Story:  I’m sitting in a coffee shop, writing.  Background music creates a white noise, masking multiple streams of conversation I only half-notice from within my envelope of concentration.
Whenever a new customer walks in, the bright-eyed, caffeinated barista asks, “How are you this morning?” Most respond with a simple “fine,” or “okay.”  Some brave a “great!” or the oft-obvious “I need coffee, first!”
One guy loudly replies, “Shitty!”  A pause (2, 3, 4…).  “Oh….” Then, falling back into her usual patter, she asks, “Well, what can I get for you today?”  Ah, but he doesn’t want to let it go.  In what can only be described as his ‘stage voice’, the patron continues: “You’ll find out when you’re older. It’s shitty being old.”
By now, all other conversations have paused while everyone in the shop watches this mini-drama unfold (he’s being too loud to ignore). I look up to see who’s talking. The gentleman is probably my age, plus or minus; he sports grey hair around the temples and a bit of a paunch.  He seems to be walking fine, all his limbs work, he has a nearly full head of hair, and apparently he has enough discretionary cash to afford a large mocha cinnamon latte thingy.
Yet he chooses to describe his mood as “shitty” as he pinches his face into a scowl.  I wonder what sort of day he’s having, as he shuffles grumpily along, proclaiming his mood as though it is an unbearable weight, an inescapable consequence of aging, a mood he is condemned to carry.  No one really wanted to continue conversation with him.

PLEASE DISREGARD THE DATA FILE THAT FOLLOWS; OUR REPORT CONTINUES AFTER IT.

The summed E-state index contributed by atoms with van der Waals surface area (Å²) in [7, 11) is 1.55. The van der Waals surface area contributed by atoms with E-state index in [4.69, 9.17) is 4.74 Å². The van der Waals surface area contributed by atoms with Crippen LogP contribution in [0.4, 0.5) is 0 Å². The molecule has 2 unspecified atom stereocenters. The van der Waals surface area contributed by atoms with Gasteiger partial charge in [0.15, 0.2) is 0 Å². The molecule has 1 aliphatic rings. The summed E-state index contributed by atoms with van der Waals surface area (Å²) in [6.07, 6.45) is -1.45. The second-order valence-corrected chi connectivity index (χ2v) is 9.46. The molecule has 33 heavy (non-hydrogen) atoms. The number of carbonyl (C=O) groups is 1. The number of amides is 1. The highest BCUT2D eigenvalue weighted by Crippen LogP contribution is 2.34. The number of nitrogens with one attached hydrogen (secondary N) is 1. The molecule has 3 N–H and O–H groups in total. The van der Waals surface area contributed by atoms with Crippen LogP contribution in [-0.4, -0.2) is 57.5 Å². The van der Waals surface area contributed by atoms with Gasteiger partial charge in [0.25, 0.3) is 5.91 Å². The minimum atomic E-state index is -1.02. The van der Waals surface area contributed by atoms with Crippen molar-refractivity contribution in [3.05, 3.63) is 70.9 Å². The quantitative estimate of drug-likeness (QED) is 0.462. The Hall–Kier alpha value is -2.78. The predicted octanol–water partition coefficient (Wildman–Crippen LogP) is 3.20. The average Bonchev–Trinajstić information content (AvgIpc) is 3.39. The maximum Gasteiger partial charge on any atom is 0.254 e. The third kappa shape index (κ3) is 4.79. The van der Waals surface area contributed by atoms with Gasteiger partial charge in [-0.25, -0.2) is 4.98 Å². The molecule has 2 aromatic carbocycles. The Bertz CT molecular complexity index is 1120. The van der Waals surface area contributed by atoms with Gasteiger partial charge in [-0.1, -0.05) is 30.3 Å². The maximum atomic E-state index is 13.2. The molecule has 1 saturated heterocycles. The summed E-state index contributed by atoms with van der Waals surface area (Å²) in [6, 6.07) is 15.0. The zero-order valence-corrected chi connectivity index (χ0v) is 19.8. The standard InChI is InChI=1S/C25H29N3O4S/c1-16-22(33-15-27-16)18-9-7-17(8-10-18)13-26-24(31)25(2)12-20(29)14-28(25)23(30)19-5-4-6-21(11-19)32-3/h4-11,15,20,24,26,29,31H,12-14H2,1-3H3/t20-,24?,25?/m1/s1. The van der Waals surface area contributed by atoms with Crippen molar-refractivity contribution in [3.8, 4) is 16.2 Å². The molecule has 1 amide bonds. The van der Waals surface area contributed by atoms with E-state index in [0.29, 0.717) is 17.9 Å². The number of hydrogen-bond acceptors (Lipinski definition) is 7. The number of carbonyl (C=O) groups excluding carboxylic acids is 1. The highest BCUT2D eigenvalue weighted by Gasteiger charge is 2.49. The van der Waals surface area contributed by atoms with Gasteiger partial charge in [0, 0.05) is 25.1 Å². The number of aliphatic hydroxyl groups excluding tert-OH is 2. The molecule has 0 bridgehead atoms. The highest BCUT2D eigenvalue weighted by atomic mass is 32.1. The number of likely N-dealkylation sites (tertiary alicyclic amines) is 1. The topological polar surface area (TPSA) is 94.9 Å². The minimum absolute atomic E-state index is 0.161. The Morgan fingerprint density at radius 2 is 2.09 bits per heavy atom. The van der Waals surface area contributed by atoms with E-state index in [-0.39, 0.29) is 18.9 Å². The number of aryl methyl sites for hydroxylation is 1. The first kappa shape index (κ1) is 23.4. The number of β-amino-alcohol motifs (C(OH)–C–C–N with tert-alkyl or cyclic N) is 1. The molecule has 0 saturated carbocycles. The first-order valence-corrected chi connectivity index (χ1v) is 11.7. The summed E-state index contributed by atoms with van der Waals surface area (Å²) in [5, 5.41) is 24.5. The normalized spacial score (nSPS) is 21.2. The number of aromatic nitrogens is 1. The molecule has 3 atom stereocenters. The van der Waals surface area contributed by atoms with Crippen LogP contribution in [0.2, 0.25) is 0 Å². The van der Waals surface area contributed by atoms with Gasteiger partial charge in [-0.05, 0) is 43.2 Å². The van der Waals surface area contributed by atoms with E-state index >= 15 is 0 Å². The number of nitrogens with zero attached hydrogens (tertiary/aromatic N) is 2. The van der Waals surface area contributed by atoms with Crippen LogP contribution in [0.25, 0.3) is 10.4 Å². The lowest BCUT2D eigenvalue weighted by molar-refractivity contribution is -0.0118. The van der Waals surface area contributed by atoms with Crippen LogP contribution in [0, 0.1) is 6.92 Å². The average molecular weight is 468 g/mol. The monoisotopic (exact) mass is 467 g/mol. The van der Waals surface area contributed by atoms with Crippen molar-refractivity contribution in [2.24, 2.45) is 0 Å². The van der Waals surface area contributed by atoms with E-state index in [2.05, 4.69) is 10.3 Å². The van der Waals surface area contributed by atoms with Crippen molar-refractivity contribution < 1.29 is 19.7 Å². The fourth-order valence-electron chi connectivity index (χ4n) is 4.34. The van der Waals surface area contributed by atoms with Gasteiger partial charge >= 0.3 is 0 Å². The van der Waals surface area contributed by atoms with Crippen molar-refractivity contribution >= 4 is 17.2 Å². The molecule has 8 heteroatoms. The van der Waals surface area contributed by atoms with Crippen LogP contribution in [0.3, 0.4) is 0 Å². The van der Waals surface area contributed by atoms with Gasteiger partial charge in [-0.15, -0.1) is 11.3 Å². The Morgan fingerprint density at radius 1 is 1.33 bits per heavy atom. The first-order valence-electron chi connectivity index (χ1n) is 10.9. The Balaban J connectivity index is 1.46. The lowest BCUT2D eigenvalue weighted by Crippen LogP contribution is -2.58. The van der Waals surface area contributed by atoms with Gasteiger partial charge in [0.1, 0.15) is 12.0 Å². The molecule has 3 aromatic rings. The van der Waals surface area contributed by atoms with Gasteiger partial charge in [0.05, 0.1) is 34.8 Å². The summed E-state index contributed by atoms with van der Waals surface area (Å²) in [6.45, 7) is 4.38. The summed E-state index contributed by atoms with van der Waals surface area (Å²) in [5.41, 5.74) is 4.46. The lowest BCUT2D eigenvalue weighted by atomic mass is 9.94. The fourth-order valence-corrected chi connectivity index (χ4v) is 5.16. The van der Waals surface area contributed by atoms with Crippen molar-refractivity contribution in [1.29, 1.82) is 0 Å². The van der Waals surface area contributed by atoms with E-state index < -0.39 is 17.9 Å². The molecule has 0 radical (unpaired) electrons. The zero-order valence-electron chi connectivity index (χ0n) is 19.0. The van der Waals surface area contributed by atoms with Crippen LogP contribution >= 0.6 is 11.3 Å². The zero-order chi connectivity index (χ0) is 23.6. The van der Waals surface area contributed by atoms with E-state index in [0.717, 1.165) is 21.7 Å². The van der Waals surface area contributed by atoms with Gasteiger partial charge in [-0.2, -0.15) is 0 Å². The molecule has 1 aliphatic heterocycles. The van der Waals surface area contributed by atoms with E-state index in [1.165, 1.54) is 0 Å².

Is his day REALLY shitty?  Well, as soon as he spoke it into reality, it was.
Two days later, I’m having breakfast in a diner when three older gentlemen are seated at the table next to me.  One of them trails behind, his walker stuck on a chair leg.  He sits slowly and carefully, using gnarled hands to pull his legs around underneath the table.  The server for our section sweeps by with a tray full of food for another table and chirps, “I’ll be right with you guys. How y’all doin’ today?”
The walker guy bounces right back with, “Not bad, for a kid!”
 Wow, what a contrast!  I’m betting that walker guy is having a much better day than the coffee guy – and so are the people around him.
“But Jim,” some say, “it’s just words.  Not everybody is all chipper and positive.  I’d rather tell the truth than lie about how I’m feeling!”
OK, I hear you, and I agree that ‘lying’ is not usually a good strategy.  Yet I believe they are more than “just words.”
There is great power in language.  Language is an action – what you speak creates a new perspective on whatever reality existed a moment ago. Words and the energy they carry can create or destroy – and they define us as individuals in addition to defining our world.  Yet even though we know this, we often let them flow out unattended, until suddenly we encounter negative consequences.
So much of the pain we cause ourselves and each other could be avoided if were just a bit more attentive to what we say.  Our relationships, our work environment, even our feelings about ourselves, can be transformed simply by taking time to think about how words create our reality.

Do This For Yourself

The first step in changing your world is to start becoming conscious of what you say – both aloud to others and (in your head) to yourself.
For the next week, be aware of not just what you say but also the way you say it.  See if you can sense the emotional effect your words create.  How do you feel after you speak?  How do other people react?  How is what you’re saying changing the mood of the conversation?  What “spin” are you putting out there to shift the way you or others are looking at a situation?
I promise you that when you observe, you’ll notice new opportunities for yourself.
The 13 Principles of Happiness offer a framework for a happier life. Print a copy here, and post it on your workstation or fridge as a reminder to live your life deeply and from a happy space.

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